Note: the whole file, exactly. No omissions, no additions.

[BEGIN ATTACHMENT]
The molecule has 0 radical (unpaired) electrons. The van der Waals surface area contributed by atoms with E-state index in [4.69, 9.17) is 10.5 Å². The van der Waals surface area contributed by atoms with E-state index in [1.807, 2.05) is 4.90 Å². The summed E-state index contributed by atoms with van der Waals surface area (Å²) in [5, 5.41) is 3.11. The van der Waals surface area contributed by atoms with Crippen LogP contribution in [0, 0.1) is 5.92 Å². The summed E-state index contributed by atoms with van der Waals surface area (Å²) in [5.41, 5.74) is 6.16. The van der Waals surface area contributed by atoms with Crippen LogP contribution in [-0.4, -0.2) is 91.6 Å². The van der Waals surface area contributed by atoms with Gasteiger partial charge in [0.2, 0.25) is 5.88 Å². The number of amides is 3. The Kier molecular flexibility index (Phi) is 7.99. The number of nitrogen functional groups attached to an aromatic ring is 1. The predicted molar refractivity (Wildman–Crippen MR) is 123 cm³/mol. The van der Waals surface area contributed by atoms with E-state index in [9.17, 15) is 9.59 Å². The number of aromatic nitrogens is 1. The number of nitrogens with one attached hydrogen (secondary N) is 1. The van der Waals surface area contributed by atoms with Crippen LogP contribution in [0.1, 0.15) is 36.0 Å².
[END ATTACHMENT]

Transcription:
The molecule has 0 radical (unpaired) electrons. The van der Waals surface area contributed by atoms with E-state index in [4.69, 9.17) is 10.5 Å². The van der Waals surface area contributed by atoms with E-state index in [1.807, 2.05) is 4.90 Å². The summed E-state index contributed by atoms with van der Waals surface area (Å²) in [5, 5.41) is 3.11. The van der Waals surface area contributed by atoms with Crippen LogP contribution in [0, 0.1) is 5.92 Å². The summed E-state index contributed by atoms with van der Waals surface area (Å²) in [5.41, 5.74) is 6.16. The van der Waals surface area contributed by atoms with Crippen LogP contribution in [-0.4, -0.2) is 91.6 Å². The van der Waals surface area contributed by atoms with Gasteiger partial charge in [0.2, 0.25) is 5.88 Å². The number of amides is 3. The Kier molecular flexibility index (Phi) is 7.99. The number of nitrogen functional groups attached to an aromatic ring is 1. The predicted molar refractivity (Wildman–Crippen MR) is 123 cm³/mol. The van der Waals surface area contributed by atoms with E-state index in [9.17, 15) is 9.59 Å². The number of aromatic nitrogens is 1. The number of nitrogens with one attached hydrogen (secondary N) is 1. The van der Waals surface area contributed by atoms with Crippen LogP contribution in [0.1, 0.15) is 36.0 Å².